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Chinese military helicopters evacuate 108 people from Nepal's quake-stricken areas in one day

By Source:Xinhua 2015-05-14

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A worker of International Red Cross steps off a helicopter from an army aviation brigade of the Chengdu Military Region of the People's Liberation Army of China in Kathmandu, capital of Nepal, on May 13, 2015. Three Chinese military helicopters of the brigade on Wednesday evacuated 108 people from several areas in Nepal, a day after a fresh 7.5-magnitude earthquake that claimed at least 65 lives and injured over 1,900 people, officials said. (Xinhua/Lui Siu Wai)

Three Chinese military helicopters on Wednesday evacuated 108 people from several areas in Nepal, a day after a fresh 7.5-magnitude earthquake that claimed at least 65 lives and injured over 1,900 people, officials said.

On the request of Nepal, China sent a fleet of helicopters from an army aviation brigade of the Chengdu Military Region of the People's Liberation Army to Nepal. The fleet, which has been commuting between China's Tibet Autonomous Region and the Nepalese capital of Kathmandu since May 6, is responsible for delivering relief supplies and evacuating stranded personnel from the Himalayan country's quake-stricken areas near the border between the two neighbor countries, said Yang Lei, commander of the army aviation brigade.

Prior to Tuesday's powerful quake, the Chinese helicopter fleet was primarily responsible for relief supplies delivery, while after the quake, evacuating personnel -- both victims and aid workers, became another primary task.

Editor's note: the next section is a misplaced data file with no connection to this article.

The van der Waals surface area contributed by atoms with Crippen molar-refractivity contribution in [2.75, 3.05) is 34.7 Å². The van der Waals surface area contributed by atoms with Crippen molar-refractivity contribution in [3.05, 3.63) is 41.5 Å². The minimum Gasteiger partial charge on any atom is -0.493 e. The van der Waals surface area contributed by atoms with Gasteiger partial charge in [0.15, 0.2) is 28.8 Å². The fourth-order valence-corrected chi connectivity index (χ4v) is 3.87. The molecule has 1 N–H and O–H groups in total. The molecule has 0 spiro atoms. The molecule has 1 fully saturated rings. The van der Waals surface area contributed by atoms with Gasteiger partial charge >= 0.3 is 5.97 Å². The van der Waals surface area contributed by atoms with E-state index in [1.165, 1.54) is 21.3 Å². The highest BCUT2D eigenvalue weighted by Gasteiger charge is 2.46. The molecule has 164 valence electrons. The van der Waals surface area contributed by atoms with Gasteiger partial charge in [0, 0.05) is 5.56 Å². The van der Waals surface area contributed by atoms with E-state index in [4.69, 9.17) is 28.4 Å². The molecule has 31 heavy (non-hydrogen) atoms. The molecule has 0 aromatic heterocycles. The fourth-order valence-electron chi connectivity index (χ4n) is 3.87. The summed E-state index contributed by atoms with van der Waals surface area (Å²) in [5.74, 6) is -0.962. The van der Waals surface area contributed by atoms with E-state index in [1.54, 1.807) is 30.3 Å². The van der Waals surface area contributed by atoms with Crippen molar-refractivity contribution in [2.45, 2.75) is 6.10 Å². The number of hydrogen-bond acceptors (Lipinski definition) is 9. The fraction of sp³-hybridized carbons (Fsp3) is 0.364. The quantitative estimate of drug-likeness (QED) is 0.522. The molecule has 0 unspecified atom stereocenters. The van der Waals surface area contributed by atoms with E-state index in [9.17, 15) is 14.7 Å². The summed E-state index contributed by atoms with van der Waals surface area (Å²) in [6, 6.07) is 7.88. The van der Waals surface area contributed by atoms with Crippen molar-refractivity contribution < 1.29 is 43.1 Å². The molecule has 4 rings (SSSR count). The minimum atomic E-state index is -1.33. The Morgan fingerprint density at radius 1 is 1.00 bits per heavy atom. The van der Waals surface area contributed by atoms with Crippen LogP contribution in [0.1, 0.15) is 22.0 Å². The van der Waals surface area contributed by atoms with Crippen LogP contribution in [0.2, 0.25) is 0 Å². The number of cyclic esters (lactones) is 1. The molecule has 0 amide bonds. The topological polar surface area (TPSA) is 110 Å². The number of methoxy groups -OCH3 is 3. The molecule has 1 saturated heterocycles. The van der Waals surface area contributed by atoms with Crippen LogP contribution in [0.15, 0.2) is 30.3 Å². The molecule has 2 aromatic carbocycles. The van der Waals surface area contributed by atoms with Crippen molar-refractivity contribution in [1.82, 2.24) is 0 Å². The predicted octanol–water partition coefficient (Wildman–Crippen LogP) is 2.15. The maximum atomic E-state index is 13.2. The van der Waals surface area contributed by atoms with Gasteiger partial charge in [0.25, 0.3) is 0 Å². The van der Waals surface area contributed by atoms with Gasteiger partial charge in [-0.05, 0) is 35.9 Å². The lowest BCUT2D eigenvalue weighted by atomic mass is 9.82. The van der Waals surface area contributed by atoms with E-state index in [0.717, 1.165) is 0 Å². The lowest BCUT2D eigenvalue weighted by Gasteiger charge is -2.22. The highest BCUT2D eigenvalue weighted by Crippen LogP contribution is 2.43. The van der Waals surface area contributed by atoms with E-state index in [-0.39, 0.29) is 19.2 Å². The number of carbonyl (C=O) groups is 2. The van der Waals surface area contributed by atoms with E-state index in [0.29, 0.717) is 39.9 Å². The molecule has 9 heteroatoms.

Dindu Tamang, 43, a lodge owner in Langtang, a northern Nepalese village close to the border, had been stranded in his village for 14 days after the 7.9-magnitude quake that struck on April 25, until Wednesday afternoon, when he, together with 14 fellow villagers, were airlifted to Kathmandu's Tribhuvan International Airport.

"We have been trapped since the first earthquake and it has been 14 days...We have no any trials to walk down and all because the old village is completely covered with the avalanches and snow storms," Tamang told Xinhua.

"As our village Langtang is very close to the Chinese border, that's why we hope the Chinese government can support our old village Langtang and rebuild it as before. So we really hope the great support from your country because your country is supporting our country since very long...We are so grateful to the Chinese government, to the people and especially to the pilots and all. Even though the weather is bad, they came and saved our lives," said Tamang.

Stanley Mayer, an aid worker of the Canadian Red Cross was providing assistance near Kodari, a border crossing from Nepal to China, when the 7.5-magnitude earthquake struck.

"We were attending two patients and were very busy when a large landslide after the earthquake occured. A very large dust storm was very suffocating. So we got all the patients and all people that were around our unit into our tents and closed the window to protect them from the dust. We waited there for a while and there was numbers of aftershocks," Mayer, evacuated by another Chinese military helicopter, recalled.

"I am not a geologist but it looks like the size of the mountains are very unstable and if there is any other larger aftershock, they could come down and they could take up the whole area over there, so its very precarious," said Mayer.

Talking about the Chinese military helicopter and its crew that evacuated them to Kathmandu, Mayer said: "They are very professional...We were glad to see them."

Before his helicopter evacuation, Nima Dorhe Sherpa, an aid worker from a local monastery, had been trapped in a remote area for one night.

"They are really helpful...they were waving their hands towards us and very humble. I felt it and like those things. I feel really great towards Chinese military and Chinese government. Thank you!" Sherpa told Xinhua.

The Chinese military helicopter fleet's mission in Nepal continues.

"Since May 6, we've had over 100 sorties and delivered a total of over 50 tons of relief supplies to those areas. To ensure the quality of the supplies, instead of airdropping, we'd rather choose to land and deliver, even as local weather was not quite satisfactory," Yang told Xinhua.

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